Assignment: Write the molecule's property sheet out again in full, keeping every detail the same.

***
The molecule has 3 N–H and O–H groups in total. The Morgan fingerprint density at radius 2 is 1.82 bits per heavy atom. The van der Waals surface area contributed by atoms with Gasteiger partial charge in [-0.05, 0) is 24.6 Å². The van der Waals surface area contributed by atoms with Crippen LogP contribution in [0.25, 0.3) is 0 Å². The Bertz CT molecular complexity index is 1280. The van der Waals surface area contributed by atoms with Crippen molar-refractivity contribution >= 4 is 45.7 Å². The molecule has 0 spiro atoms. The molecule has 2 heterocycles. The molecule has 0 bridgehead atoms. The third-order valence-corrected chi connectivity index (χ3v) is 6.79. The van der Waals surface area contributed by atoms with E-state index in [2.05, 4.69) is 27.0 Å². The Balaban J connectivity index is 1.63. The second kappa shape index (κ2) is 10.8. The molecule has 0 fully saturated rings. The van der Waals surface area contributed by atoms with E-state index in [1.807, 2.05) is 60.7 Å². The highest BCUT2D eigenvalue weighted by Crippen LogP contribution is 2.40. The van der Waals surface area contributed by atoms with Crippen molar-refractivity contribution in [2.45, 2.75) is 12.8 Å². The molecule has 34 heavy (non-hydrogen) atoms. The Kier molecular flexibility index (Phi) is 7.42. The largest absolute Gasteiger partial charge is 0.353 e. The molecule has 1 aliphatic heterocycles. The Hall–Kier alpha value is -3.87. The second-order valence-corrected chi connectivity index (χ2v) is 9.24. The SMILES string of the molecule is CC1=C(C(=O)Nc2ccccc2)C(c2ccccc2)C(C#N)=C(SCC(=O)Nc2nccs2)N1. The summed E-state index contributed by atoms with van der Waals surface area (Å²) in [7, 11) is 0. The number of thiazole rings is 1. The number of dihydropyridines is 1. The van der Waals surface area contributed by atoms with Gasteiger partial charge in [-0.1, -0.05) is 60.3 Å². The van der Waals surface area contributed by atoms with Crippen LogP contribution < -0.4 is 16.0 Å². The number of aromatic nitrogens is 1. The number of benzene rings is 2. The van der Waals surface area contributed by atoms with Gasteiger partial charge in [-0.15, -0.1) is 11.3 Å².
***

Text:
The molecule has 3 N–H and O–H groups in total. The Morgan fingerprint density at radius 2 is 1.82 bits per heavy atom. The van der Waals surface area contributed by atoms with Gasteiger partial charge in [-0.05, 0) is 24.6 Å². The van der Waals surface area contributed by atoms with Crippen LogP contribution in [0.25, 0.3) is 0 Å². The Bertz CT molecular complexity index is 1280. The van der Waals surface area contributed by atoms with Crippen molar-refractivity contribution >= 4 is 45.7 Å². The molecule has 0 spiro atoms. The molecule has 2 heterocycles. The molecule has 0 bridgehead atoms. The third-order valence-corrected chi connectivity index (χ3v) is 6.79. The van der Waals surface area contributed by atoms with E-state index in [2.05, 4.69) is 27.0 Å². The Balaban J connectivity index is 1.63. The second kappa shape index (κ2) is 10.8. The molecule has 0 fully saturated rings. The van der Waals surface area contributed by atoms with E-state index in [1.807, 2.05) is 60.7 Å². The highest BCUT2D eigenvalue weighted by Crippen LogP contribution is 2.40. The van der Waals surface area contributed by atoms with Crippen molar-refractivity contribution in [2.45, 2.75) is 12.8 Å². The molecule has 34 heavy (non-hydrogen) atoms. The Kier molecular flexibility index (Phi) is 7.42. The largest absolute Gasteiger partial charge is 0.353 e. The molecule has 1 aliphatic heterocycles. The Hall–Kier alpha value is -3.87. The second-order valence-corrected chi connectivity index (χ2v) is 9.24. The SMILES string of the molecule is CC1=C(C(=O)Nc2ccccc2)C(c2ccccc2)C(C#N)=C(SCC(=O)Nc2nccs2)N1. The summed E-state index contributed by atoms with van der Waals surface area (Å²) in [7, 11) is 0. The number of thiazole rings is 1. The number of dihydropyridines is 1. The van der Waals surface area contributed by atoms with Gasteiger partial charge in [-0.1, -0.05) is 60.3 Å². The van der Waals surface area contributed by atoms with Crippen LogP contribution < -0.4 is 16.0 Å². The number of aromatic nitrogens is 1. The number of benzene rings is 2. The van der Waals surface area contributed by atoms with Gasteiger partial charge in [-0.15, -0.1) is 11.3 Å².